measures extracted from primary studies. 6. Addressing biases and limitations. 7. Results in graphical form – the Forest Plot.

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Data extraction

Eligibility criteria for inclusion of data .

Data collection in standardized record form.

2 independent observers extract the data, to avoid errors.

Blinding observers to the names of the authors, their institutions, the names of the journals, sources of funding, and acknowledgments leads to more consistent scores.

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How to Extract Data

Create a spreadsheet (Excel) For each study, create the following columns:

name of the study name of the author, year published number of participants who received intervention number of participants who were in control arm number who developed outcomes in intervention number who developed outcomes in control arm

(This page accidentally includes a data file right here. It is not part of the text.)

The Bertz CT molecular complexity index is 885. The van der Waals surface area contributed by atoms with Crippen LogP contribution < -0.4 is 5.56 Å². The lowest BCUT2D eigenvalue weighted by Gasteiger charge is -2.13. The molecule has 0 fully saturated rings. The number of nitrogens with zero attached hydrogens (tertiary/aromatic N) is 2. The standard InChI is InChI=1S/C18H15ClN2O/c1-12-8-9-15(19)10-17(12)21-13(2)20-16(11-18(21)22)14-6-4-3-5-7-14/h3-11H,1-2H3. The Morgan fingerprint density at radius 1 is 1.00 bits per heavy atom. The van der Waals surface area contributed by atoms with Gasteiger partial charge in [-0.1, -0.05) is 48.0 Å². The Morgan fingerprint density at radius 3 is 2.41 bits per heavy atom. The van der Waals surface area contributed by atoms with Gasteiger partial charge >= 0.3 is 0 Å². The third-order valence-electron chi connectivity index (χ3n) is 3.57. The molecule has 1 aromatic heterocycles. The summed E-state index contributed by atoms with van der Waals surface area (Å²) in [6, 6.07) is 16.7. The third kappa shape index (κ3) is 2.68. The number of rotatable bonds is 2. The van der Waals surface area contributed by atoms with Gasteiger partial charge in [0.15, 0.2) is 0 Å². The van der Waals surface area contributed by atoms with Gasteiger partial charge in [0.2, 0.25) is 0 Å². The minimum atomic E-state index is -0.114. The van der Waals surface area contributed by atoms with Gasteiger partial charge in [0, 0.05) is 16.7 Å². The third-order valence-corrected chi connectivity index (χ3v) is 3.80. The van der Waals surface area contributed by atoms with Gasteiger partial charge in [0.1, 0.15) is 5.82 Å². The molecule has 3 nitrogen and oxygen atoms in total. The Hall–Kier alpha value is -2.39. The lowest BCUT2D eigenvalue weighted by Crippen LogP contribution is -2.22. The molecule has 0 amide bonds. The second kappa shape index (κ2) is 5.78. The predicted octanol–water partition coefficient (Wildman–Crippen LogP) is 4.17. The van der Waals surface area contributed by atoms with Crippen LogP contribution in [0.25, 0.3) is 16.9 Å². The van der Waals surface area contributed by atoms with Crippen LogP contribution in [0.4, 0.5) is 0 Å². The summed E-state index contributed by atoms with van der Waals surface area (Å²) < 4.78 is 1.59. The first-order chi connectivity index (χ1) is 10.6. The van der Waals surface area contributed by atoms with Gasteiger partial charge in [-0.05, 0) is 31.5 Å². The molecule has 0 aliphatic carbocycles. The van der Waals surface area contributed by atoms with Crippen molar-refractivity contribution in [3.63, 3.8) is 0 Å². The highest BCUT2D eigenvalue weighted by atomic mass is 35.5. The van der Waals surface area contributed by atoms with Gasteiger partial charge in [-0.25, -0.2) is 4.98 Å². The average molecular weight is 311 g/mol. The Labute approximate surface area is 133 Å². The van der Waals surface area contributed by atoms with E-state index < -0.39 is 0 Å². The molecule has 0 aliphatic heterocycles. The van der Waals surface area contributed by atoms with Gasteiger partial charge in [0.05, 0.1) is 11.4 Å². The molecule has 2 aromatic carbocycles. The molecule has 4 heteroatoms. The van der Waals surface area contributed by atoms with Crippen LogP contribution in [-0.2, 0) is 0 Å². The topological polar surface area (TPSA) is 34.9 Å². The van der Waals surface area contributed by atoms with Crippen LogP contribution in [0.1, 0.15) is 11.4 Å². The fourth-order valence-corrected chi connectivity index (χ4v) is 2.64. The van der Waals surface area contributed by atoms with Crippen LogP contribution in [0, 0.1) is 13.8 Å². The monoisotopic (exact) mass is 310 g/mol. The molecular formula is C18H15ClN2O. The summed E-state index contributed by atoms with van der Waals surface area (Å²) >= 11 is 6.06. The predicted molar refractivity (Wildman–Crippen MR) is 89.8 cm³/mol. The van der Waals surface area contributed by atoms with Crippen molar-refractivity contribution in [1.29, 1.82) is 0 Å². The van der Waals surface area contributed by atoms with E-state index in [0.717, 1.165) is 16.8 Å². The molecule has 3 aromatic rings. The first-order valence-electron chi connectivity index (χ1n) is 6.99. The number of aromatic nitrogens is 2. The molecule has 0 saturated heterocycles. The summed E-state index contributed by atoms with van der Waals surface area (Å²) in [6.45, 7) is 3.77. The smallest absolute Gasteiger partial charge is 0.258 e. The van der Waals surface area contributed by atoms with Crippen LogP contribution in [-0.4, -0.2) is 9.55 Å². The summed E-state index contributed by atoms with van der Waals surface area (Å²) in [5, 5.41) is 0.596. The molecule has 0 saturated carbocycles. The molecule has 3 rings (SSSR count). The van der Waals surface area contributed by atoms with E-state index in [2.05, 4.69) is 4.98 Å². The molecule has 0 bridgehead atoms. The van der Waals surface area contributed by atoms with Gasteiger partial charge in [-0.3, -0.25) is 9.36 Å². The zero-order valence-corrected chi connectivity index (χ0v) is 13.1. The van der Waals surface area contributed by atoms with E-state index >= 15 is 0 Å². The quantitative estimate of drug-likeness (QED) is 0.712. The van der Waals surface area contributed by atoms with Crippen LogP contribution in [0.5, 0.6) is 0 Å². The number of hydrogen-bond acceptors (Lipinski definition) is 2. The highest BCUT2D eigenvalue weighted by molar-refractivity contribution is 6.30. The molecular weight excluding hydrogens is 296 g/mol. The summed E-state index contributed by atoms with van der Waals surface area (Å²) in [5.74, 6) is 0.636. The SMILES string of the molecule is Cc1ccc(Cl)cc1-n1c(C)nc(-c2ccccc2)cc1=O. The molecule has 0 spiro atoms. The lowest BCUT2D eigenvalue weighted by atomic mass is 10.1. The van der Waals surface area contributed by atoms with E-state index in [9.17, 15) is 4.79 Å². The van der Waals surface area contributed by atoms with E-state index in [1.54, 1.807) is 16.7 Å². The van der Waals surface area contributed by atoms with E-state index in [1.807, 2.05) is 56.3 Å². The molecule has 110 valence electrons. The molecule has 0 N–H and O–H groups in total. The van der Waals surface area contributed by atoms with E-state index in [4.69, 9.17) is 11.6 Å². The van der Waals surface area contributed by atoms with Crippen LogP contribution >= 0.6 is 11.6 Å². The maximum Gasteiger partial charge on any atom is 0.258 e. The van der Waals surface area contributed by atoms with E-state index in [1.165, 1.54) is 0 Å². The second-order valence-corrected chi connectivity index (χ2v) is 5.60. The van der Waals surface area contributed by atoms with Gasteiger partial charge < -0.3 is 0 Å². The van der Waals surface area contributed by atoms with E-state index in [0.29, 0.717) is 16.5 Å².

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We got like 22 studies to do our meta analysis, after all

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How do we conduct MA

1. Write a protocol – the blueprint2. Locating relevant studies 3. Selecting & appraising studies for inclusion 4. Data extraction from selected studies 5. Statistical methods to combine the effect

measures extracted from primary studies 6. Addressing biases and limitations 7. Results in graphical form – the Forest Plot

Page 34: Seminaar on meta analysis

Statistical Methods

They attempt to answer basic questions: (a) Are results of different studies similar? -Check for heterogeneity.

(b) To what extent that they are similar? -Calculate the amount of heterogeneity.

(c) What is the best overall estimate?

- Combine the effect measures using suitable model & calculate the summary effect size & its CI.

(d) How precise & robust is this estimate? - Do Sensitivity Analysis.

(e) Finally, can dissimilarities be explained?